A comprehensive evaluation to detect the presence of a communication disorder would likely include the following components. articulation test assesses the frequency and types of speech errors the child is making hearing test determines whether a hearing problem is causing the communication disorder

auditory discrimination test

vocabulary and language development test determines the amount of vocabulary the child has acquired; an overall language test, which assesses the child's understanding and

production of language structures, is also frequently used

language samples provides an accurate example of the child's expressive speech and language; child may be asked to describe a picture, tell a story, or answer open-ended questions observation in natural settings provides samples of the child's speech and language

competence in various social contexts

determines whether the child is hearing sounds correctly

NATURALISTIC INTERVENTIONS FOR LANGUAGE TEACHING

Naturalistic interventions (also called milieu teaching strategies)occur in real or simulated activities that naturally occur in the home, school, or community environments in which a child normally functions. They involve:

structuring the environment to create numerous opportunities for desired child responses (e.g., holding up a toy and asking, "What do you want?"), and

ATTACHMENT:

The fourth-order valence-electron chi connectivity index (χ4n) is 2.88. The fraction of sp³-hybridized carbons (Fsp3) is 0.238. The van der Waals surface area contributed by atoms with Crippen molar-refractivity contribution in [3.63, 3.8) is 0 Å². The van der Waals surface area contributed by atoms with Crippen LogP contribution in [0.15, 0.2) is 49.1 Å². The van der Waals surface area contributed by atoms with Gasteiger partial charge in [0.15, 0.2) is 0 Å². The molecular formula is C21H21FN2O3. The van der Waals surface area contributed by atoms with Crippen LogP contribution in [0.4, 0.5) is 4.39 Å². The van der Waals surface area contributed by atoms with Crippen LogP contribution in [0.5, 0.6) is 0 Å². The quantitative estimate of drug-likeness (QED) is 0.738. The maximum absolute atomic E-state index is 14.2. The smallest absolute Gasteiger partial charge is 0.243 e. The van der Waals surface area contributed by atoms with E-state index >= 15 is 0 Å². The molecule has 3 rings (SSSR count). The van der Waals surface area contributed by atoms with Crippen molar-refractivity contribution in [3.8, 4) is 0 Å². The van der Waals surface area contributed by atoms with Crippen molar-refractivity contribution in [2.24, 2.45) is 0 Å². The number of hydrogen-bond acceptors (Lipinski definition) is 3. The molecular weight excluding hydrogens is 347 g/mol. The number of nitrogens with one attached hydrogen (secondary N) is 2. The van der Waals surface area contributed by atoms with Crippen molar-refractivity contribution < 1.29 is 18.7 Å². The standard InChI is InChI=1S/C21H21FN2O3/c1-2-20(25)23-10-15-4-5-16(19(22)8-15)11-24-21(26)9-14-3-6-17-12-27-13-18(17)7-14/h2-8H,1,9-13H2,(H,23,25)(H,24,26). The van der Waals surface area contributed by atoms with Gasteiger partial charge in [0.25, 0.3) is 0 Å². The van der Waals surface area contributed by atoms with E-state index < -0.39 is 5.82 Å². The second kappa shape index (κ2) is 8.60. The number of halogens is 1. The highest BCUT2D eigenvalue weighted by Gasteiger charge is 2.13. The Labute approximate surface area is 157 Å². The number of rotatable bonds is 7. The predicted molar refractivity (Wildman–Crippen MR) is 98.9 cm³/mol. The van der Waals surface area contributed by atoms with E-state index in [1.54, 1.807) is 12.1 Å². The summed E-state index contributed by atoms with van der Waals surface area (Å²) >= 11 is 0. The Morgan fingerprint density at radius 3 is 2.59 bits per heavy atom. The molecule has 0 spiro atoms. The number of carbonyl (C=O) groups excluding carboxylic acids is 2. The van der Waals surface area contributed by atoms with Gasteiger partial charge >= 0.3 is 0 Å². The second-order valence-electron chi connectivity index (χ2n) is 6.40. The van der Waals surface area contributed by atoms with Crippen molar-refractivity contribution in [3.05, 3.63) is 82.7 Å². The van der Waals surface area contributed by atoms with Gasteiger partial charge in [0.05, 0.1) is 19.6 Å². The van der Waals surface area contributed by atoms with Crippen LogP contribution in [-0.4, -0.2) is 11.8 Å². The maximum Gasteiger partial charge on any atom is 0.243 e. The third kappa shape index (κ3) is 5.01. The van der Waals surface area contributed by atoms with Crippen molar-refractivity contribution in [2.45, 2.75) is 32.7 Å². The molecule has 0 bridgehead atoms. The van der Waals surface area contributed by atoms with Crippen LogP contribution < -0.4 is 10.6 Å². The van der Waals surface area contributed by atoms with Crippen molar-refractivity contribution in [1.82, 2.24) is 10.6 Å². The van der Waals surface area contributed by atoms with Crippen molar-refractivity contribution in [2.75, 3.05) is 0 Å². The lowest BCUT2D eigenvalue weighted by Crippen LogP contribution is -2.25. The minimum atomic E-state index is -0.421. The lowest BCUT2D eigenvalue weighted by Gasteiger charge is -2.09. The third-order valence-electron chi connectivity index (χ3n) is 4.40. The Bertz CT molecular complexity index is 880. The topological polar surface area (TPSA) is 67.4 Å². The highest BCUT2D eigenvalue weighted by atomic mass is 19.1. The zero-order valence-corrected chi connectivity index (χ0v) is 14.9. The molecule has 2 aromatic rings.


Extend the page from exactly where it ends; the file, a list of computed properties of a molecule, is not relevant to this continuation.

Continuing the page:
structuring adult responses to a child's communication (e.g., the child points outside and says, "Go wifth me," and the teacher says, "OK, I'll go with you.").

Kaiser (in press) suggests six strategies for creating naturalistic opportunities for

language teaching:

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interesting materials

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out of reach

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inadequate portions

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choice-making

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AUGMENTATIVE AND ALTERNATIVE COMMUNICATION

augmentative and alternative communication (ACC)

methods to assist individuals who are unable to meet their communication needs through speech or writing

a diverse set of strategies and

ACC has three components:

a representational symbol set or vocabulary

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a means for selecting the symbols

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a means for transmitting the symbols

Each of the three components of ACC may be unaided and aided.

Unaided techniques do not require a physical aid or device; they include oral speech, gestures, facial expressions, general body posture, and manual signs.

Aided techniques involve an external device or piece of equipment such as a communication board or computerized speech synthesizer.